My daughter has to present a speech at school today. As I waved her off, with a few encouraging words, I took a little time to reflect on how happy and confident she appeared. I too was happy and confident – happy she had worked hard on preparing her speech and confident she was going to do very well in her presentation.
When I was at Primary School, one of my favourite times of the week was ‘project time’. It was when we were all given a chance to explore a topic of interest, in greater depth and to write and draw about it in our project book. I loved the planning, the reading up on a topic, drawing or finding pictures and then laying it all out nicely with my best handwriting. Sometimes we even took our project books home so that we could continue our work at home before bringing it back to present to the class.
Last weekend I was assisting my son to do some research on his laptop. I would love to say he was cooperative, but that wasn’t quite how it played out.
I asked him to show me the topic he was researching, in this case a biography. I looked on Haiku for the scaffold for the task and the child simply had to simply look through what information was required for each paragraph and find the research. Simple enough I thought - however, occasionally it doesn’t seem so, and in my case, my son didn’t want to look beyond web page one, let alone actually read what was on the page.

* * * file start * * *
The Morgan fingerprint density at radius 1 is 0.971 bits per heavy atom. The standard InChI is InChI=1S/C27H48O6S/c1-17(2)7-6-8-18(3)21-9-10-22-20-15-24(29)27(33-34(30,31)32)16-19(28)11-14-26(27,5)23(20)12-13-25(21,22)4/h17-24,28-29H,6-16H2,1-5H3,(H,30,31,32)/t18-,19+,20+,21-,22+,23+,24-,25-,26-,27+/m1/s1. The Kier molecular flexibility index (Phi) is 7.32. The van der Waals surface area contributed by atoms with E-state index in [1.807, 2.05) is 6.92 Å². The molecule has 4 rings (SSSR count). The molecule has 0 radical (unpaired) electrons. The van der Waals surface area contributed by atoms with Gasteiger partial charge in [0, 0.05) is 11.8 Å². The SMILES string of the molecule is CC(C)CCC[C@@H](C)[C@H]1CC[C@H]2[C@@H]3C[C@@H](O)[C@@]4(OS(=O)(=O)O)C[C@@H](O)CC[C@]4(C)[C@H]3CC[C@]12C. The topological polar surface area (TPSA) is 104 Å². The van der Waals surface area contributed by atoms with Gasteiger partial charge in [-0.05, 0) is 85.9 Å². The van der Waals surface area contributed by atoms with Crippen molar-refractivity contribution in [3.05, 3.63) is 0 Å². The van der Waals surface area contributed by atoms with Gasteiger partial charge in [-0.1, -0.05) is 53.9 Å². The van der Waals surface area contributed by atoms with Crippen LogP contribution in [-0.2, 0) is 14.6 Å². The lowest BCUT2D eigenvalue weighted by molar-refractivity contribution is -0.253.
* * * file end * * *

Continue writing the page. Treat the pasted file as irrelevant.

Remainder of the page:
“Have you done your homework?” “I don’t have any!”
Does that sound familiar? Have you thought about changing the name from homework to something like study time? No homework from school? Excellent, how about you revise maths, English or spelling, or get ahead on that assignment? Still nothing? Oh well, this is study time so some silent reading will be a good choice.